Hamer society consists of a complex system of age groups. To pass from one age group to another involves complicated rituals. The most significant ceremony for young men is the “jumping of the bull” – the final test before passing into adulthood.

Several days before the ceremony, initiates pass out invitations in the form of dried knotted grass. The ceremony lasts three days. Late in the afternoon on the final day, ten to thirty bulls are lined up side by side. The naked initiate rushes towards the animal, vaults onto the first bull’s back and then runs across the line of animals. At the end of the line he turns back to repeat the performance in the opposite direction. He must make this unstable journey without falling.

The Hamer men have a reputation of being less than adoring husbands. The Hamer women submit to the ritual floggings proudly and love to show the deep scars that are regarded as a proof of devotion to their husbands.

 

The Karo

The Karo, who number only about 3,000 people, mainly live on the practice of flood retreat cultivation on the banks of the Omo River in South-western Ethiopia.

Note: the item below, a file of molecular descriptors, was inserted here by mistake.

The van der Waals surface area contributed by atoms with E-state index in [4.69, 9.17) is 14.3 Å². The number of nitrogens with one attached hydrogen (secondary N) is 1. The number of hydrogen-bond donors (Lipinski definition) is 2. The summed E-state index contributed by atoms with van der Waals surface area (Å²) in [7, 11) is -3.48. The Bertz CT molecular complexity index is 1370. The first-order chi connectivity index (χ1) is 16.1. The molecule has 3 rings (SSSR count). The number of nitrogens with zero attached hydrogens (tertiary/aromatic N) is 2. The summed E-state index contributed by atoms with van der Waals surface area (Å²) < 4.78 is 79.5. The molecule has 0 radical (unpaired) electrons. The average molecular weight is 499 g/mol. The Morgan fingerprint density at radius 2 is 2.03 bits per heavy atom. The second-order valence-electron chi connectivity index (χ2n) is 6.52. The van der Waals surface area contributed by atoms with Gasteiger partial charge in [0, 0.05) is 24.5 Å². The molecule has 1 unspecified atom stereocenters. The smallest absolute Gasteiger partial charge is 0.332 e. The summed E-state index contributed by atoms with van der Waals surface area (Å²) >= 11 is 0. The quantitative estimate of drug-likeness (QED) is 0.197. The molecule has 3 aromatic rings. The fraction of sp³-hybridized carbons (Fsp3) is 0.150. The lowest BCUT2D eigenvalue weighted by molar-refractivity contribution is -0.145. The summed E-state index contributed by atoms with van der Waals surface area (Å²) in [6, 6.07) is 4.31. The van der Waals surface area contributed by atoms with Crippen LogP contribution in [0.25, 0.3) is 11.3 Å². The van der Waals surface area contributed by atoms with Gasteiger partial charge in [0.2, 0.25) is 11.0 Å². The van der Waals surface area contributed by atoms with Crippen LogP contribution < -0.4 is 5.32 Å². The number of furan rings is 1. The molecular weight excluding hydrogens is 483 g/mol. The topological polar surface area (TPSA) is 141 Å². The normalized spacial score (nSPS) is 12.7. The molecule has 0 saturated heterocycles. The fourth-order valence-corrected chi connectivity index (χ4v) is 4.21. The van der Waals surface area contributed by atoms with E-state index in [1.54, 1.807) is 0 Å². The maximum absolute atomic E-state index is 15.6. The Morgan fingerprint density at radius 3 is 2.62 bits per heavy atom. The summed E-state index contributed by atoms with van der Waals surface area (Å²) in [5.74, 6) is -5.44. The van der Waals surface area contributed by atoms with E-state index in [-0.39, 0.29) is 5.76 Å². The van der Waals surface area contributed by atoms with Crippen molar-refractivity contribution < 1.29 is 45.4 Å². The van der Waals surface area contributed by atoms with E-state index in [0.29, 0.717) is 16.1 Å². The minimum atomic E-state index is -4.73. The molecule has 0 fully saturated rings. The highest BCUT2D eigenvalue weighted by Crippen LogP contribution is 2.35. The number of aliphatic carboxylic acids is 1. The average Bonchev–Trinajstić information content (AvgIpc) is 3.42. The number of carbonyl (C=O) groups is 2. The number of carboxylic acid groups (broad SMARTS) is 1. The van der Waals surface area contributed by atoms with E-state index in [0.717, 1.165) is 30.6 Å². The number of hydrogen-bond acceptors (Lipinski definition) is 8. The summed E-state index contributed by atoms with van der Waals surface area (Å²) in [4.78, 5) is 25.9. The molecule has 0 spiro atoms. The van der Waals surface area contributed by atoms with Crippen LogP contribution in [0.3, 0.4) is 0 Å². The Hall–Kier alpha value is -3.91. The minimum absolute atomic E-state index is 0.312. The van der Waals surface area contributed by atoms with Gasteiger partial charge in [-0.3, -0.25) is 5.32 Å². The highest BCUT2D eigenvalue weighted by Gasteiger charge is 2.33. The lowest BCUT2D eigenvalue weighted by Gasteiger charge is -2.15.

The Karo excel in face and body painting, practiced in preparation of their dances and ceremonies. They pulverize locally found white chalk, yellow mineral rock, red iron ore and black charcoal to decorate their bodies, often imitating the spotted plumage of a guinea fowl. Feather plumes are inserted in their clay hair buns to complete the look. The clay hair bun can take up to three days to construct and is usually re-made every three to six months. Their painted face masks are spectacular.

Karo women scarify their chests to beautify themselves. Scars are cut with a knife and ash is rubbed in to produce a raised welt.

The Karo tribes’ existence is somewhat precarious today. The inevitability of the encroaching populace and the introduction of modern weaponry has affected their already delicate ecosystem.